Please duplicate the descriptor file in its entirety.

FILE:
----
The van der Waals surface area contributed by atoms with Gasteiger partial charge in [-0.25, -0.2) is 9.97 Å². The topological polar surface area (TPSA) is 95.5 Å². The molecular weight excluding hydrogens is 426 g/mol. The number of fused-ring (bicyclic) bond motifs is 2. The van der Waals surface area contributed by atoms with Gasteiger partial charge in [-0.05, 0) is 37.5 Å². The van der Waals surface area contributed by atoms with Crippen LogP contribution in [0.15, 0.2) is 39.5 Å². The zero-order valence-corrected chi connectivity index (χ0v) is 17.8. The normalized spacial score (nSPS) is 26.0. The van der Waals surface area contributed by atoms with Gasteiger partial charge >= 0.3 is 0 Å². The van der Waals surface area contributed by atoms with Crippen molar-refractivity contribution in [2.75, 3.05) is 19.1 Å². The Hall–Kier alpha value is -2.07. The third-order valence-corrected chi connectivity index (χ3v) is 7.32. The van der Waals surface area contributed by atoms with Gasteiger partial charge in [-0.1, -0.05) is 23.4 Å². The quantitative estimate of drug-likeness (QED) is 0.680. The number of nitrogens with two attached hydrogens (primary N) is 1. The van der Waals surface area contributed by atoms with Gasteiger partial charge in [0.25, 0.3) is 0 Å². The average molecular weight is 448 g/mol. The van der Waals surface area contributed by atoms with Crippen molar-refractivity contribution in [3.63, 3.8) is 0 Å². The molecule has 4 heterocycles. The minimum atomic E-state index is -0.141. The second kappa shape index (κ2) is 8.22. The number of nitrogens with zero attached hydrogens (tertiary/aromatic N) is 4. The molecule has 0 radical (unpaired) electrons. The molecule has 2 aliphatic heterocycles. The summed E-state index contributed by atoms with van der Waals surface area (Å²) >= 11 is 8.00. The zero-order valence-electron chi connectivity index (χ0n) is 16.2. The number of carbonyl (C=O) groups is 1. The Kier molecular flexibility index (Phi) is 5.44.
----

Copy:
The van der Waals surface area contributed by atoms with Gasteiger partial charge in [-0.25, -0.2) is 9.97 Å². The topological polar surface area (TPSA) is 95.5 Å². The molecular weight excluding hydrogens is 426 g/mol. The number of fused-ring (bicyclic) bond motifs is 2. The van der Waals surface area contributed by atoms with Gasteiger partial charge in [-0.05, 0) is 37.5 Å². The van der Waals surface area contributed by atoms with Crippen LogP contribution in [0.15, 0.2) is 39.5 Å². The zero-order valence-corrected chi connectivity index (χ0v) is 17.8. The normalized spacial score (nSPS) is 26.0. The van der Waals surface area contributed by atoms with Gasteiger partial charge >= 0.3 is 0 Å². The van der Waals surface area contributed by atoms with Crippen molar-refractivity contribution in [2.75, 3.05) is 19.1 Å². The Hall–Kier alpha value is -2.07. The third-order valence-corrected chi connectivity index (χ3v) is 7.32. The van der Waals surface area contributed by atoms with Gasteiger partial charge in [-0.1, -0.05) is 23.4 Å². The quantitative estimate of drug-likeness (QED) is 0.680. The number of nitrogens with two attached hydrogens (primary N) is 1. The van der Waals surface area contributed by atoms with Gasteiger partial charge in [0.25, 0.3) is 0 Å². The average molecular weight is 448 g/mol. The van der Waals surface area contributed by atoms with Crippen molar-refractivity contribution in [3.63, 3.8) is 0 Å². The molecule has 4 heterocycles. The minimum atomic E-state index is -0.141. The second kappa shape index (κ2) is 8.22. The number of nitrogens with zero attached hydrogens (tertiary/aromatic N) is 4. The molecule has 0 radical (unpaired) electrons. The molecule has 2 aliphatic heterocycles. The summed E-state index contributed by atoms with van der Waals surface area (Å²) >= 11 is 8.00. The zero-order valence-electron chi connectivity index (χ0n) is 16.2. The number of carbonyl (C=O) groups is 1. The Kier molecular flexibility index (Phi) is 5.44.